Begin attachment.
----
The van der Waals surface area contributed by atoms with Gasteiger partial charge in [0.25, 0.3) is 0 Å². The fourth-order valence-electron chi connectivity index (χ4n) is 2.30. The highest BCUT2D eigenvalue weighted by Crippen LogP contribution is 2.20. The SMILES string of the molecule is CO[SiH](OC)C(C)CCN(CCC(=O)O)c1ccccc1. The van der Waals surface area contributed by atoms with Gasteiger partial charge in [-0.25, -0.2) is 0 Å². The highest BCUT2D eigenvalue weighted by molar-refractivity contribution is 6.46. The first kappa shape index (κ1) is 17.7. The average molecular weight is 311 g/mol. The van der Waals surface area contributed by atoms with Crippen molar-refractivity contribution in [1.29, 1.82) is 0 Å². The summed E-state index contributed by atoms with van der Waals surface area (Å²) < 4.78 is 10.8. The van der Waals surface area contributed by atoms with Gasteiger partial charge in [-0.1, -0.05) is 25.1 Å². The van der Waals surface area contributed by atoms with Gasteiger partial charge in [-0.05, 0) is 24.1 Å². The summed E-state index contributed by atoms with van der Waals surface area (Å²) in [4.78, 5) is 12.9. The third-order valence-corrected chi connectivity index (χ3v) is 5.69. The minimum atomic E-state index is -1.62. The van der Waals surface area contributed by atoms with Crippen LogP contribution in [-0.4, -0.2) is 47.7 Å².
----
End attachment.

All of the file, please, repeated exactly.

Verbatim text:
The van der Waals surface area contributed by atoms with Gasteiger partial charge in [0.25, 0.3) is 0 Å². The fourth-order valence-electron chi connectivity index (χ4n) is 2.30. The highest BCUT2D eigenvalue weighted by Crippen LogP contribution is 2.20. The SMILES string of the molecule is CO[SiH](OC)C(C)CCN(CCC(=O)O)c1ccccc1. The van der Waals surface area contributed by atoms with Gasteiger partial charge in [-0.25, -0.2) is 0 Å². The highest BCUT2D eigenvalue weighted by molar-refractivity contribution is 6.46. The first kappa shape index (κ1) is 17.7. The average molecular weight is 311 g/mol. The van der Waals surface area contributed by atoms with Crippen molar-refractivity contribution in [1.29, 1.82) is 0 Å². The summed E-state index contributed by atoms with van der Waals surface area (Å²) < 4.78 is 10.8. The van der Waals surface area contributed by atoms with Gasteiger partial charge in [-0.1, -0.05) is 25.1 Å². The van der Waals surface area contributed by atoms with Gasteiger partial charge in [-0.05, 0) is 24.1 Å². The summed E-state index contributed by atoms with van der Waals surface area (Å²) in [4.78, 5) is 12.9. The third-order valence-corrected chi connectivity index (χ3v) is 5.69. The minimum atomic E-state index is -1.62. The van der Waals surface area contributed by atoms with Crippen LogP contribution in [-0.4, -0.2) is 47.7 Å².